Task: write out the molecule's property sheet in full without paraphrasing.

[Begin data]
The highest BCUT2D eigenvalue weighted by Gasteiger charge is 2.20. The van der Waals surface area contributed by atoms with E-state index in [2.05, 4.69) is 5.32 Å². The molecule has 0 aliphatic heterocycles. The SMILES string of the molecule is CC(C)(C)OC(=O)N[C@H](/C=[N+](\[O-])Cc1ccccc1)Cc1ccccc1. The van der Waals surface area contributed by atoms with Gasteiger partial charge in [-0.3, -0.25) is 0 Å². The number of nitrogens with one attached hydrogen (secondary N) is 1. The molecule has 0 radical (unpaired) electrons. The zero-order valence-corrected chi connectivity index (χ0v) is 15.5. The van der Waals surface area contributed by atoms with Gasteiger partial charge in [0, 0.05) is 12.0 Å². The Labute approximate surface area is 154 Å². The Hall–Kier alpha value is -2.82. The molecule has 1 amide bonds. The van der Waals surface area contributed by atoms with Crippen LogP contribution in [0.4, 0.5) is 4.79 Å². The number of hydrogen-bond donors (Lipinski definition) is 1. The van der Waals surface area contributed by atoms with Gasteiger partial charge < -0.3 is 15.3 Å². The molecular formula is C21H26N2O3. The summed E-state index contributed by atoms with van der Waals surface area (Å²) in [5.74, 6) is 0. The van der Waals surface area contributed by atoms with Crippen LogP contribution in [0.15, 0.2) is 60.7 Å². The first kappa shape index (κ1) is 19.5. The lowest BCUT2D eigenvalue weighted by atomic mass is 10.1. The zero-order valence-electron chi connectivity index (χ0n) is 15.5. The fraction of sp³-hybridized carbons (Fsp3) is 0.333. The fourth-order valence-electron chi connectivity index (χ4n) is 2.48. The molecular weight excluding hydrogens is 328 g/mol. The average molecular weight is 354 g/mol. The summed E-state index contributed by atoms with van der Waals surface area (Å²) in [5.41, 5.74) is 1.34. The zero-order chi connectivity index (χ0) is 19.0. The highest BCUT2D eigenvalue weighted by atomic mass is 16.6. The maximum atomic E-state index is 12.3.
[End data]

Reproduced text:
The highest BCUT2D eigenvalue weighted by Gasteiger charge is 2.20. The van der Waals surface area contributed by atoms with E-state index in [2.05, 4.69) is 5.32 Å². The molecule has 0 aliphatic heterocycles. The SMILES string of the molecule is CC(C)(C)OC(=O)N[C@H](/C=[N+](\[O-])Cc1ccccc1)Cc1ccccc1. The van der Waals surface area contributed by atoms with Gasteiger partial charge in [-0.3, -0.25) is 0 Å². The number of nitrogens with one attached hydrogen (secondary N) is 1. The molecule has 0 radical (unpaired) electrons. The zero-order valence-corrected chi connectivity index (χ0v) is 15.5. The van der Waals surface area contributed by atoms with Gasteiger partial charge in [0, 0.05) is 12.0 Å². The Labute approximate surface area is 154 Å². The Hall–Kier alpha value is -2.82. The molecule has 1 amide bonds. The van der Waals surface area contributed by atoms with Crippen LogP contribution in [0.4, 0.5) is 4.79 Å². The number of hydrogen-bond donors (Lipinski definition) is 1. The van der Waals surface area contributed by atoms with Gasteiger partial charge < -0.3 is 15.3 Å². The molecular formula is C21H26N2O3. The summed E-state index contributed by atoms with van der Waals surface area (Å²) in [5.74, 6) is 0. The van der Waals surface area contributed by atoms with Crippen LogP contribution in [0.15, 0.2) is 60.7 Å². The first kappa shape index (κ1) is 19.5. The lowest BCUT2D eigenvalue weighted by atomic mass is 10.1. The zero-order valence-electron chi connectivity index (χ0n) is 15.5. The fraction of sp³-hybridized carbons (Fsp3) is 0.333. The fourth-order valence-electron chi connectivity index (χ4n) is 2.48. The molecular weight excluding hydrogens is 328 g/mol. The average molecular weight is 354 g/mol. The summed E-state index contributed by atoms with van der Waals surface area (Å²) in [5.41, 5.74) is 1.34. The zero-order chi connectivity index (χ0) is 19.0. The highest BCUT2D eigenvalue weighted by atomic mass is 16.6. The maximum atomic E-state index is 12.3.